The mystery relating to why sun's atmosphere is hotter than its surface is explained in a recent study.
The new observations came from just six minutes worth of data from one of NASA's least expensive type of missions, a sounding rocket, EUNIS (Extreme Ultraviolet Normal Incidence Spectrograph) mission, launched on April 23, 2013, which gathers a new snapshot of data every 1.3 seconds to track the properties of material over a wide range of temperatures in the complex solar atmosphere.
The new observations of the small-scale extremely hot temperatures are consistent with only one current theory: something called nanoflares - a constant peppering of impulsive bursts of heating, none of which could be individually detected provide the mysterious extra heat.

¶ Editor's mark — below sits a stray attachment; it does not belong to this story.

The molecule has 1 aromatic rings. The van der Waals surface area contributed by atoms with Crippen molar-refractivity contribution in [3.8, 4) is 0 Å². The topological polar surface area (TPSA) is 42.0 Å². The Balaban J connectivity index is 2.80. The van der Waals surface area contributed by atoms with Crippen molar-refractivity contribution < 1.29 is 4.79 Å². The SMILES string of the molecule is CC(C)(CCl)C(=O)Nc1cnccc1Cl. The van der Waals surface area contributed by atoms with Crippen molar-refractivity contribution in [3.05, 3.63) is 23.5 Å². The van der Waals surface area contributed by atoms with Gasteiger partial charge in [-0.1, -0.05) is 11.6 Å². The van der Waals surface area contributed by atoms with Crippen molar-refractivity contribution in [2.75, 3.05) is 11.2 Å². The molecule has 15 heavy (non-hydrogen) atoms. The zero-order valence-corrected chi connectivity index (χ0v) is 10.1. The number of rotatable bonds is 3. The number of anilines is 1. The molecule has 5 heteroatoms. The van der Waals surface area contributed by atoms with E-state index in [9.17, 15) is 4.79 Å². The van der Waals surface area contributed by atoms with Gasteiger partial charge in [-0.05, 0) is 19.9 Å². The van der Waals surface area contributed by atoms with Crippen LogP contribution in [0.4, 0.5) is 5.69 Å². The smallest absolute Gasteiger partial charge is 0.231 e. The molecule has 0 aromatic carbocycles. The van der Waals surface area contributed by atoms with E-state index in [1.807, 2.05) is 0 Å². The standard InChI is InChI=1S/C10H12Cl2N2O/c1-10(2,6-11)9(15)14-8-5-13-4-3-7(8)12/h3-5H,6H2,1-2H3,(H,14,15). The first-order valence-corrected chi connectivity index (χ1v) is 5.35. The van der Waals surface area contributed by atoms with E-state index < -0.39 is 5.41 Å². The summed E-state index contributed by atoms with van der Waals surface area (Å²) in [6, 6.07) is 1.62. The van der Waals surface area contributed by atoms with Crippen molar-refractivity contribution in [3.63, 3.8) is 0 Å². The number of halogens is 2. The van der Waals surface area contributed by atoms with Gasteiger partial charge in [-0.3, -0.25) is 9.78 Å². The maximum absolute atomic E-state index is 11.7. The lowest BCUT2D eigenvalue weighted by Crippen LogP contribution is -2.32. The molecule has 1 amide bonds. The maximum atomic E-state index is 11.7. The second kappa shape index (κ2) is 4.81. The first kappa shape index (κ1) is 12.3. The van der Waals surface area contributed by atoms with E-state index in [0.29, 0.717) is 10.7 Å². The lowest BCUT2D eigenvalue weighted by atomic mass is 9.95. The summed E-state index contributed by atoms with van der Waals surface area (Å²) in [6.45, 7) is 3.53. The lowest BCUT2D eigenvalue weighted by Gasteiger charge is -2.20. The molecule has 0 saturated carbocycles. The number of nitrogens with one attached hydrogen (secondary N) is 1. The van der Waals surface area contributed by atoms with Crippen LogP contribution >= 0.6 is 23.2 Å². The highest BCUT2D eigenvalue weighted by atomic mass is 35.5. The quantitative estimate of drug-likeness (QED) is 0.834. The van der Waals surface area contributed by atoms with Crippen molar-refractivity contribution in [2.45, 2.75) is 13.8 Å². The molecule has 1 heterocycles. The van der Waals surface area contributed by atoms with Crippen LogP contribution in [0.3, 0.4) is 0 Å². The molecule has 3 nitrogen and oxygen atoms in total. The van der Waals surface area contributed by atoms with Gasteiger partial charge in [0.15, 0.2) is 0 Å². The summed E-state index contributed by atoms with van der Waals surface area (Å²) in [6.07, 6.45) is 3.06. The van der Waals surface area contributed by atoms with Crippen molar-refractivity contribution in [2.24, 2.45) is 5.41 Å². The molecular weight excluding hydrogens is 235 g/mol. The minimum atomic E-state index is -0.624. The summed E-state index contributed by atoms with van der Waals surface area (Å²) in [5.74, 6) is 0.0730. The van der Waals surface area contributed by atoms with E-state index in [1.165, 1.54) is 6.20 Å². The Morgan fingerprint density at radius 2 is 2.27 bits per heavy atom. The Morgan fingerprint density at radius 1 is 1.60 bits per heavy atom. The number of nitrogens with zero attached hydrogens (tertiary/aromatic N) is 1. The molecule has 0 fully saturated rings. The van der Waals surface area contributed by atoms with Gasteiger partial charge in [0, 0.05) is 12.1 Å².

The sun's visible surface, called the photosphere, was around 6,000 Kelvins, while the corona regularly reaches a temperature was 300 times as hot.
There are a variety of theories for what mechanisms power the impulsive bursts of heat, the nanoflares. Moreover, other explanations have been offered for what could be heating the corona. Scientists would continue to explore these ideas further, gathering additional observations as their tools and instruments improve. However, no other theory predicted material of this temperature in the corona, so this was a strong piece of evidence in favor of the nanoflare theory.
The study is published in the Astrophysical Journal.